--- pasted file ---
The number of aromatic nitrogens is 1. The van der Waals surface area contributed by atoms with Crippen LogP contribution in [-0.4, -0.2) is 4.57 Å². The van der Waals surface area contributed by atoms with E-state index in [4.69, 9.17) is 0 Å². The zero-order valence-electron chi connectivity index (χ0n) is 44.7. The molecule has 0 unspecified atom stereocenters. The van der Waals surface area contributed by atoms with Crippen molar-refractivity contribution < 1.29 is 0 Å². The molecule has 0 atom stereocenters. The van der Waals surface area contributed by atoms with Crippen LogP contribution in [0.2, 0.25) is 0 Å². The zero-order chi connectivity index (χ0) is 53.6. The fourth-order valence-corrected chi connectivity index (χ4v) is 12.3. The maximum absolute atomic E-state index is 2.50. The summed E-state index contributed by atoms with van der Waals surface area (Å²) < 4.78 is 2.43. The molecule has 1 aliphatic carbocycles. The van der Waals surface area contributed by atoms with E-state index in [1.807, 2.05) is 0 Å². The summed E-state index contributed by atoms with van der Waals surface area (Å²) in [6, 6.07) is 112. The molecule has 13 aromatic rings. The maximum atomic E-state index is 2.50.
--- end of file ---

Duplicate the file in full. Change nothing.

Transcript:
The number of aromatic nitrogens is 1. The van der Waals surface area contributed by atoms with Crippen LogP contribution in [-0.4, -0.2) is 4.57 Å². The van der Waals surface area contributed by atoms with E-state index in [4.69, 9.17) is 0 Å². The zero-order valence-electron chi connectivity index (χ0n) is 44.7. The molecule has 0 unspecified atom stereocenters. The van der Waals surface area contributed by atoms with Crippen molar-refractivity contribution < 1.29 is 0 Å². The molecule has 0 atom stereocenters. The van der Waals surface area contributed by atoms with Crippen LogP contribution in [0.2, 0.25) is 0 Å². The zero-order chi connectivity index (χ0) is 53.6. The fourth-order valence-corrected chi connectivity index (χ4v) is 12.3. The maximum absolute atomic E-state index is 2.50. The summed E-state index contributed by atoms with van der Waals surface area (Å²) < 4.78 is 2.43. The molecule has 1 aliphatic carbocycles. The van der Waals surface area contributed by atoms with E-state index in [1.807, 2.05) is 0 Å². The summed E-state index contributed by atoms with van der Waals surface area (Å²) in [6, 6.07) is 112. The molecule has 13 aromatic rings. The maximum atomic E-state index is 2.50.